Let’s discuss about you, my happy reader. You might be someone who would be any of them; an MBA aspirant, fresher, working professional, someone who’s currently pursuing MBA, an MBA pass out or just someone who somehow came across this article and opened it.

Well, firstly thank you for coming to this happy place. Now, coming to the article, you might have come across many success stories of a lot of CAT toppers, their strategies, tips, their way of attempting, etc. A lot of them would motivate and inspire you to push beyond your limits and do well in the exams. However, the real learnings and takeaways can be obtained from knowing what went wrong and capitalizing on not repeating it again and again. The real game is to minimize the number of mistakes. Because, “To Err Is Human

Let’s talk about MISTAKES!

In this article, I would want to highlight the mistakes that I did on my D-Day i.e. actual CAT exam day which was why I scored 94 percentile and not 98+ percentile. If I would have not done these mistakes my score would have easily been 98+ percentile which I was scoring in a few of the mock exams.

Before that, if you want to know about my CAT preparation journey – from 78 percentile to 94 percentile, check this

CAT preparation journey – from 78 percentile to 94 percentile

Let’s talk about numbers:

Context: I scored the following in my first CAT attempt:

  • 70.36 percentile in Verbal Ability & Reading Comprehension
  • 50.93 percentile in Data Interpretation & Logical Reasoning
  • 92.35 percentile in Quantitative Ability
  • 78.58 percentile Overall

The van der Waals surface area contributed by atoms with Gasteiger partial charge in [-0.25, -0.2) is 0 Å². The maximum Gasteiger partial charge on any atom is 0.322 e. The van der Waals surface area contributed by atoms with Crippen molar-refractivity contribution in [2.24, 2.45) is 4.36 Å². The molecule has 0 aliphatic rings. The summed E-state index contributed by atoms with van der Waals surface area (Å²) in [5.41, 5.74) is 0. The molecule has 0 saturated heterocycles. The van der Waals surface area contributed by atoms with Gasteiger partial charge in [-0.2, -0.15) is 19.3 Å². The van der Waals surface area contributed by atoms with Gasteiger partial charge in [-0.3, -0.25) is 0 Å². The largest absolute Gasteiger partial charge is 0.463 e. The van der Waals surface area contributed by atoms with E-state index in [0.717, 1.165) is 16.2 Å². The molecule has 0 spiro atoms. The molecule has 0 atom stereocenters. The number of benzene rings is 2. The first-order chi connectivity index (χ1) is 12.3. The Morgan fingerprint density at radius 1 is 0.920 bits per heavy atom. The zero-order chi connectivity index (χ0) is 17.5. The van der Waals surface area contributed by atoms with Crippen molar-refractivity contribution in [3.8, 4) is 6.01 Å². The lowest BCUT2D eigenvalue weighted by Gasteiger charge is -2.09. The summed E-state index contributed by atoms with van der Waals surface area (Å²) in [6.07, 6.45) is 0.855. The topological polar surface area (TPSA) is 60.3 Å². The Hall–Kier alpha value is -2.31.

Context: I scored the following in my first CAT attempt:

  • 81.21 percentile in Verbal Ability & Reading Comprehension
  • 87.35 percentile in Data Interpretation & Logical Reasoning
  • 97.75 percentile in Quantitative Ability
  • 94.01 percentile Overall

Now, let’s start with mistakes that I made section-wise and key learnings from the same. CAT is an exam with a very-high pressure situation

CAT 2021 Form

Starting from a non-engineer’s favourite section:

Verbal Ability & Reading Comprehension

For CAT 2019, Verbal Ability & Reading Comprehension was one of the toughest section in the past few years. This can be measured easily by checking the score vs percentile for this section.

For example, my score of 31.44 marks fetched me 81.21 percentile in CAT 2019

But on the others side, 33.43 marks fetched me 70.36 percentile in CAT 2018

I am sure by now you will be able to gauge the difficulty level of this section in CAT 2019.

Mistakes made:

  1. Panicked after seeing the first reading comprehension set, turns out that it was the toughest of all sets!
  2. Read the first reading comprehension set twice to understand the content better
  3. Took around 17-18 minutes on this set and gradually all my strategy went hay wired.
  4. The next leg of this section went in the greed to attempt more and more number of questions.

Key takeaways:

  1. Scroll the entire paper in the first 5 minutes and then set priorities in which set to attempt first and which not to.